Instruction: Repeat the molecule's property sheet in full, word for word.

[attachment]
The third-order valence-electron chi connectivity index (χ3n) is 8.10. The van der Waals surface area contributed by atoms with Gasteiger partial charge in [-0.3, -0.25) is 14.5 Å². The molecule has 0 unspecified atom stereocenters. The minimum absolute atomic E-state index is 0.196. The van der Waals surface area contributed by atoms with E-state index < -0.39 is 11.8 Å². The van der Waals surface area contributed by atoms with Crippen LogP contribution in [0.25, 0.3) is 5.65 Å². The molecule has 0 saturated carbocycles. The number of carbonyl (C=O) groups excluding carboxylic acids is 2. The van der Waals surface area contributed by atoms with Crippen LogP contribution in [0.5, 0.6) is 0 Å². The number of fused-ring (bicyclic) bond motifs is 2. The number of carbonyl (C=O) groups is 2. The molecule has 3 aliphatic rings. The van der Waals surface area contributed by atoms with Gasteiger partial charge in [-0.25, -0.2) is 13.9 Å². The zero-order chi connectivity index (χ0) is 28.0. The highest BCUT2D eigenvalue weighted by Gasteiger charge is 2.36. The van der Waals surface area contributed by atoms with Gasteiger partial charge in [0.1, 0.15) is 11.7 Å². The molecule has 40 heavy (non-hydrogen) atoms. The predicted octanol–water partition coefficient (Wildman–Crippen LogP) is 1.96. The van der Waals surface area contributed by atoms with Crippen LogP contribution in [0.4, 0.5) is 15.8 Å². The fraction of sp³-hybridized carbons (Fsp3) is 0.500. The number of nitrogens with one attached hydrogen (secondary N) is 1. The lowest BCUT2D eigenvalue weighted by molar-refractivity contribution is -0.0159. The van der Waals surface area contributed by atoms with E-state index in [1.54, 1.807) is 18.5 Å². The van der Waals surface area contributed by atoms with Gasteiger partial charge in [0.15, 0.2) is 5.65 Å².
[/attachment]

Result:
The third-order valence-electron chi connectivity index (χ3n) is 8.10. The van der Waals surface area contributed by atoms with Gasteiger partial charge in [-0.3, -0.25) is 14.5 Å². The molecule has 0 unspecified atom stereocenters. The minimum absolute atomic E-state index is 0.196. The van der Waals surface area contributed by atoms with E-state index < -0.39 is 11.8 Å². The van der Waals surface area contributed by atoms with Crippen LogP contribution in [0.25, 0.3) is 5.65 Å². The molecule has 0 saturated carbocycles. The number of carbonyl (C=O) groups excluding carboxylic acids is 2. The van der Waals surface area contributed by atoms with Crippen LogP contribution in [0.5, 0.6) is 0 Å². The number of fused-ring (bicyclic) bond motifs is 2. The number of carbonyl (C=O) groups is 2. The molecule has 3 aliphatic rings. The van der Waals surface area contributed by atoms with Gasteiger partial charge in [-0.25, -0.2) is 13.9 Å². The zero-order chi connectivity index (χ0) is 28.0. The highest BCUT2D eigenvalue weighted by Gasteiger charge is 2.36. The van der Waals surface area contributed by atoms with Gasteiger partial charge in [0.1, 0.15) is 11.7 Å². The molecule has 40 heavy (non-hydrogen) atoms. The predicted octanol–water partition coefficient (Wildman–Crippen LogP) is 1.96. The van der Waals surface area contributed by atoms with Crippen LogP contribution in [0.4, 0.5) is 15.8 Å². The fraction of sp³-hybridized carbons (Fsp3) is 0.500. The number of nitrogens with one attached hydrogen (secondary N) is 1. The lowest BCUT2D eigenvalue weighted by molar-refractivity contribution is -0.0159. The van der Waals surface area contributed by atoms with E-state index in [1.54, 1.807) is 18.5 Å². The van der Waals surface area contributed by atoms with Gasteiger partial charge in [0.15, 0.2) is 5.65 Å².